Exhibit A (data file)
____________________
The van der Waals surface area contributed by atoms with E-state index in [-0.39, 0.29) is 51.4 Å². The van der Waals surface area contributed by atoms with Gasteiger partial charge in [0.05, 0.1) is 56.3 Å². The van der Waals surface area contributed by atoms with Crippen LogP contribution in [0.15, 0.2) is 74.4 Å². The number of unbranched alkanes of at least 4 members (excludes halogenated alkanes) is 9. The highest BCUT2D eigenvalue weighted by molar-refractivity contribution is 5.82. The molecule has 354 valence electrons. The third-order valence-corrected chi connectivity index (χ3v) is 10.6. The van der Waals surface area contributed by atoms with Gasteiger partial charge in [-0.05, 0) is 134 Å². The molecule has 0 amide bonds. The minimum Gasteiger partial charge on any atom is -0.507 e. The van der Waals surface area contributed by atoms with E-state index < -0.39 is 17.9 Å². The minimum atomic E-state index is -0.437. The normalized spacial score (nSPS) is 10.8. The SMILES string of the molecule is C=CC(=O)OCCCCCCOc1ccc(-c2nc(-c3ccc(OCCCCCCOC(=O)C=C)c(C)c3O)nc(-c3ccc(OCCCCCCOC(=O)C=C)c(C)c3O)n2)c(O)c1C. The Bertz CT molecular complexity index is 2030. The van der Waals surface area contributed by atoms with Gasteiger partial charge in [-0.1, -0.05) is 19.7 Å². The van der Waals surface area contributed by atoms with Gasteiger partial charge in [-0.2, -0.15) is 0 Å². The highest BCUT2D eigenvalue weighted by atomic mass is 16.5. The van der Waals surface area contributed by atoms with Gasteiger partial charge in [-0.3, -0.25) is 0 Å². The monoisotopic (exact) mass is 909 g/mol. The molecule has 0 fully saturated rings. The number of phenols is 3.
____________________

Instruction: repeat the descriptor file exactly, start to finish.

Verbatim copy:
The van der Waals surface area contributed by atoms with E-state index in [-0.39, 0.29) is 51.4 Å². The van der Waals surface area contributed by atoms with Gasteiger partial charge in [0.05, 0.1) is 56.3 Å². The van der Waals surface area contributed by atoms with Crippen LogP contribution in [0.15, 0.2) is 74.4 Å². The number of unbranched alkanes of at least 4 members (excludes halogenated alkanes) is 9. The highest BCUT2D eigenvalue weighted by molar-refractivity contribution is 5.82. The molecule has 354 valence electrons. The third-order valence-corrected chi connectivity index (χ3v) is 10.6. The van der Waals surface area contributed by atoms with Gasteiger partial charge in [-0.05, 0) is 134 Å². The molecule has 0 amide bonds. The minimum Gasteiger partial charge on any atom is -0.507 e. The van der Waals surface area contributed by atoms with E-state index < -0.39 is 17.9 Å². The minimum atomic E-state index is -0.437. The normalized spacial score (nSPS) is 10.8. The SMILES string of the molecule is C=CC(=O)OCCCCCCOc1ccc(-c2nc(-c3ccc(OCCCCCCOC(=O)C=C)c(C)c3O)nc(-c3ccc(OCCCCCCOC(=O)C=C)c(C)c3O)n2)c(O)c1C. The Bertz CT molecular complexity index is 2030. The van der Waals surface area contributed by atoms with Gasteiger partial charge in [-0.1, -0.05) is 19.7 Å². The van der Waals surface area contributed by atoms with Gasteiger partial charge in [-0.2, -0.15) is 0 Å². The highest BCUT2D eigenvalue weighted by atomic mass is 16.5. The van der Waals surface area contributed by atoms with Gasteiger partial charge in [-0.3, -0.25) is 0 Å². The monoisotopic (exact) mass is 909 g/mol. The molecule has 0 fully saturated rings. The number of phenols is 3.